Before I tell you why, how about a story first?
When I was a kid, my parents bought a KayPro II so that they could use the spreadsheet program for financials and my dad could write a medical text book. I, of course, discovered the BSD games (BASIC clones) that came with it almost immediately. All of my friends had TSR-80s and C-64s, and it seemed that we all discovered BASIC and the hackability of games simultaneously. We would gather around the school computer and take turns making changes to the available games and then playing each others' variants. It was a time of bliss that was only surpassed 15 years later when I discovered Linux and began contributing to and writing open source software.
Most programmers I talk to in my generation have similar stories to share: we got completely hooked on the industry (long before we knew there was an industry) solely on the merits of editable source code. My parents hated when I played "too much" and they never really "got" that I was actually only playing a fraction of the time. They thought I was getting wound up on high scores and grue evasion... but they were missing the bigger picture. I spent far more than half the time changing the games, adding levels, extending star fields... enriching my gameplay. The high that I had discovered and was totally addicted to was the mutability of my universe.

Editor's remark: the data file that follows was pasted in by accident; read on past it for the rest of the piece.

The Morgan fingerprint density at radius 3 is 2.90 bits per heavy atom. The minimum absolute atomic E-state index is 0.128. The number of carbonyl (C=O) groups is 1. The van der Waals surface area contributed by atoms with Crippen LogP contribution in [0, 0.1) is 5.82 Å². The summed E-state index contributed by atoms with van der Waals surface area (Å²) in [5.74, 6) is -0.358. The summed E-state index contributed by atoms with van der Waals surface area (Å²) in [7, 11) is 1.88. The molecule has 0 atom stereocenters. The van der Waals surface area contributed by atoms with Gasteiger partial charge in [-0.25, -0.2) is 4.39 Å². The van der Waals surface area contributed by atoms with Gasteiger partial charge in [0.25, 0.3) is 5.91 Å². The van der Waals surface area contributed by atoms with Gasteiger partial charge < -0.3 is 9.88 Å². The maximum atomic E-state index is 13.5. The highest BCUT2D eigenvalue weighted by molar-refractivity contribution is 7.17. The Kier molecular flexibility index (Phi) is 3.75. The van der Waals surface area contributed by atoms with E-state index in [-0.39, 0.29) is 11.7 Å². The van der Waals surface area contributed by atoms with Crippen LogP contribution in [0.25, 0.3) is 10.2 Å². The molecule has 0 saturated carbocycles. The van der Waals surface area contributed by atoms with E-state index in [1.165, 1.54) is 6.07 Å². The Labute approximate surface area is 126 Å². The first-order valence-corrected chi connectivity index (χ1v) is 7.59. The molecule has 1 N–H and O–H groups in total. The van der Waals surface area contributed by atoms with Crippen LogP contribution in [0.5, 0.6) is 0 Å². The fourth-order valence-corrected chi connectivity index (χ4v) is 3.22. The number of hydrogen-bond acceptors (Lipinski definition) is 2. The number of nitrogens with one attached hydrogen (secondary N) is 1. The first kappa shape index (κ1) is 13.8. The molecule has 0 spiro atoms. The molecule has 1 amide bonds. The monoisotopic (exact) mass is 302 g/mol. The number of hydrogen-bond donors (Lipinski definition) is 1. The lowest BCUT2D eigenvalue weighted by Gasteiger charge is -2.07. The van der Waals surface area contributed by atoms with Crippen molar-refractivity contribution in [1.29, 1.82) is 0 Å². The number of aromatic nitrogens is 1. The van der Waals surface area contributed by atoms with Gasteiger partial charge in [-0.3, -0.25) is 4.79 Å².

Enter OLPC. The One Laptop Per Child project is absolutely phenomenal, far more so than I had ever anticipated. After Ivan Krstić's keynote at PyCon this year, everyone I talked to had the same impression that I had: Python Will Rule the World. And here's why:
Thousands, hundreds of thousands and possibly millions of children around the world will be using these innovative little machines. Children are amazing, curious, and fantastically brilliant sentient beings. Highly sentient. And into these little genius hands will be placed laptops that connect them to their friends, their teachers, and the rest of the world. Their interface to these laptops will be written in python. There is even a button on the laptops to "show source." Just as a small portion of my generation became addicted to the mutability of our universe, an insanely larger number of kids will have this same experience thanks to OLPC and python.
Look at what we've done so far. It's been amazing. And look how few of us it took. But what's going to happen when thousands and thousands of eager, curious, children from all over the world discover that, through the power of changing software, they can make changes to their world?
They will learn python. And with that, they will make this world theirs.